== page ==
Parenting and the Child’s Temperament : Parenting and the Child’s Temperament Attention to and respect for Individuality Structuring the c hild’s environment The “difficult child”

Caregivers should… : Caregivers should… Be sensitive to the individual characteristics of the child. Be flexible in responding to these characteristics. Avoid negative labeling of the child. Caregiving behavior needs to be taken into account when considering a child’s temperament ( Kochanska et al., 2004)

Personality Development : Personality Development Trust vs. Mistrust The first stage of life is characterized by the trust vs mistrust stage of development (Erikson, 1968)

Developing the sense of Self and Independence : Developing the sense of Self and Independence The Self Infants are not “given” a self by their parents or the culture. Rather, they find and construct selves ( Rochat , 2002)

Movement away from the mother : Movement away from the mother Separation Individuation Development of Self Developing the sense of Independence

Attachment : Attachment A close emotional bond between an infant and a caregiver ( Santrock , 2006).

Theories of Attachment : Theories of Attachment Sigmund Freud believed that infants become attached to the person or object that provides oral satisfaction. Erik Erikson believed that the first year of life is the key time for the development of attachment. John Bowlby also stressed the importance of attachment in the first year of life and the responsiveness of the caregiver.

Bowlby’s Conceptualization of Attachment (Schaffer, 1996) : Bowlby’s Conceptualization of Attachment (Schaffer, 1996) Phase 1: From Birth to 2 Months. Infants instinctively direct their attachment to human figures. Strangers, siblings, and parents are equally likely to elicit smiling or crying from the infant. Phase 2: From 2 to 7 Months. Attachment becomes focused on one figure, usually the primary caregiver, as the baby gradually learns to distinguish familiar from unfamiliar people. Phase 3: From 7 to 24 Months. Specific attachments develop. With increased locomotor skills, babies actively seek contact with regular caregivers, such as the mother or father. Phase 4: From 24 Months on. Children become aware of other s’ feelings, goals, and plans and begin to take these into account in forming their own actions.

The Ainsworth Strange Situation use to assess whether infants securely or insecurely attached to their caregiver : The Ainsworth Strange Situation use to assess whether infants securely or insecurely attached to their caregiver Securely attached babies Use the caregiver as a secure base from which to explore the environment. Insecure avoidant babies Show insecurity by avoiding the mother. Insecure resistant babies Often cling to the caregiver and then resist her by fighting against the closeness, perhaps by kicking or pushing away. Insecure disorganized babies Are disorganized and disoriented.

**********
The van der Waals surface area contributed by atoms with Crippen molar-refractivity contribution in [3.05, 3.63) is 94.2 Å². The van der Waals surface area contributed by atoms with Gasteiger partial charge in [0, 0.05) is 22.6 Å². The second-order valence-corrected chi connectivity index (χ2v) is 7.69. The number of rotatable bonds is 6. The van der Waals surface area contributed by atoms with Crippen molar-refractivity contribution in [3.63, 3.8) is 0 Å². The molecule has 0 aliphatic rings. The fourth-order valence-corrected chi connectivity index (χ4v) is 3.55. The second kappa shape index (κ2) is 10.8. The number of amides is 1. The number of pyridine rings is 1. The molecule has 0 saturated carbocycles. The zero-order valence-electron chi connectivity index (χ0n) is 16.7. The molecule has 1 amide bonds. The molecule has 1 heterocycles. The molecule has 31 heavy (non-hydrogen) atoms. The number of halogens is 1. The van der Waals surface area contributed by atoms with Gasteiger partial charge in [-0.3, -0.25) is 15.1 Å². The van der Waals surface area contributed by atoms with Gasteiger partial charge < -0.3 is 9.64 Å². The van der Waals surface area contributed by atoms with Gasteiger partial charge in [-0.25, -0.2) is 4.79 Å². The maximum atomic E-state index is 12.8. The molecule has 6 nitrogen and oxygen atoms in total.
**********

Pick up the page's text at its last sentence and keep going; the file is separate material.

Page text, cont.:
PowerPoint Presentation : Do Individual Differences In Attachment Matter?

The Family : The Family The transition to Parenthood When people become parents through pregnancy, adoption, or stepparenting , they face disequilibrium and must adapt ( Heincke , 2002)

Reciprocal socialization : Reciprocal socialization Socialization that is bidirectional, children socialize parents, just as parents socialize children.

Scaffolding : Scaffolding Parents time interactions so that infants experience turn-taking with the parents.

Child Care: Maternal and Paternal Caregiving : Child Care: Maternal and Paternal Caregiving Can fathers take care of infants as competently as mothers can?

Child Care: Maternal and Paternal Caregiving : Child Care: Maternal and Paternal Caregiving Do fathers behave differently toward infants than mothers do?

Child Care: Maternal and Paternal Caregiving : Child Care: Maternal and Paternal Caregiving Might the nature of parent infant interaction be different in families that adopt nontraditional gender roles?

PowerPoint Presentation : End of Socioemotional Development in Infancy Thank you for listening

OUTLINE : OUTLINE Socioemotional Development in Early Childhood Emotional and Personality Development The Self Emotional Development Gender Families Parenting Peer Relations, Play, and Television Peer Relations Play Television

The Self : The Self Initiative vs. Guilt Children have become convinced that they are persons of their own, during childhood, they must discover what kind of person they will become (Erikson, 1968).

Self-understanding : Self-understanding The child’s cognitive representation of self, the substance and content of the child’s self-conceptions ( Santrock , 2006).

Emotional Development : Emotional Development Young Children’s Emotion Language and Understanding 2 to 3 Years Increase emotion vocabulary most rapidly Correctly label simple emotions in self and others and talk about past, present and future emotions Talk about the causes and consequences of some emotions and identify emotions associated with certain situations Use emotion language in pretend play 4 to 5 Years Show increased capacity to reflect verbally on emotions and consider more complex relations between emotions and situations Understand that the same event may call forth different feelings in different people and that feelings sometimes persist long after the events that caused them Demonstrate growing awareness about controlling and managing emotions in accord with social standards Age Description

Emotion-coaching and Emotion-dismissing Parents : Emotion-coaching and Emotion-dismissing Parents Emotion-coaching Parents Monitor their children’s emotions, view their children’s negative emotions as opportunities for teaching, assist them in labeling emotions, and coach them in how to deal effectively with emotions. Emotion-dismissing Parents View their role as to deny, ignore, or change negative emotion.